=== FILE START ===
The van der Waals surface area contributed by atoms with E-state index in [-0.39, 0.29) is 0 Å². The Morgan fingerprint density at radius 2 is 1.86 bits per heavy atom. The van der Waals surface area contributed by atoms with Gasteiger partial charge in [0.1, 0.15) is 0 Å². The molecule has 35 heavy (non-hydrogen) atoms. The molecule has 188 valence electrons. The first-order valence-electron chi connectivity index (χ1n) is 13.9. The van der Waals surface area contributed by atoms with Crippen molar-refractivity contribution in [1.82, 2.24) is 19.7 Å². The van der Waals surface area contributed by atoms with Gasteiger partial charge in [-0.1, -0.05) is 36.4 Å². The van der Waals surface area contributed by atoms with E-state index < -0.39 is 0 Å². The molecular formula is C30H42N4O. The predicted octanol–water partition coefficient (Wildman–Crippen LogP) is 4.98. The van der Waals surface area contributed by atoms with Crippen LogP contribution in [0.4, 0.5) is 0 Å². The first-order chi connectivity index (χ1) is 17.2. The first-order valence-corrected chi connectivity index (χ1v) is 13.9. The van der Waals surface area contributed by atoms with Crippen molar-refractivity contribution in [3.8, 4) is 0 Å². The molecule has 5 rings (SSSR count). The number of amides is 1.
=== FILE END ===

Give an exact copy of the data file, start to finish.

The van der Waals surface area contributed by atoms with E-state index in [-0.39, 0.29) is 0 Å². The Morgan fingerprint density at radius 2 is 1.86 bits per heavy atom. The van der Waals surface area contributed by atoms with Gasteiger partial charge in [0.1, 0.15) is 0 Å². The molecule has 35 heavy (non-hydrogen) atoms. The molecule has 188 valence electrons. The first-order valence-electron chi connectivity index (χ1n) is 13.9. The van der Waals surface area contributed by atoms with Crippen molar-refractivity contribution in [1.82, 2.24) is 19.7 Å². The van der Waals surface area contributed by atoms with Gasteiger partial charge in [-0.1, -0.05) is 36.4 Å². The van der Waals surface area contributed by atoms with E-state index < -0.39 is 0 Å². The molecular formula is C30H42N4O. The predicted octanol–water partition coefficient (Wildman–Crippen LogP) is 4.98. The van der Waals surface area contributed by atoms with Crippen LogP contribution in [0.4, 0.5) is 0 Å². The first-order chi connectivity index (χ1) is 17.2. The first-order valence-corrected chi connectivity index (χ1v) is 13.9. The van der Waals surface area contributed by atoms with Crippen molar-refractivity contribution in [3.8, 4) is 0 Å². The molecule has 5 rings (SSSR count). The number of amides is 1.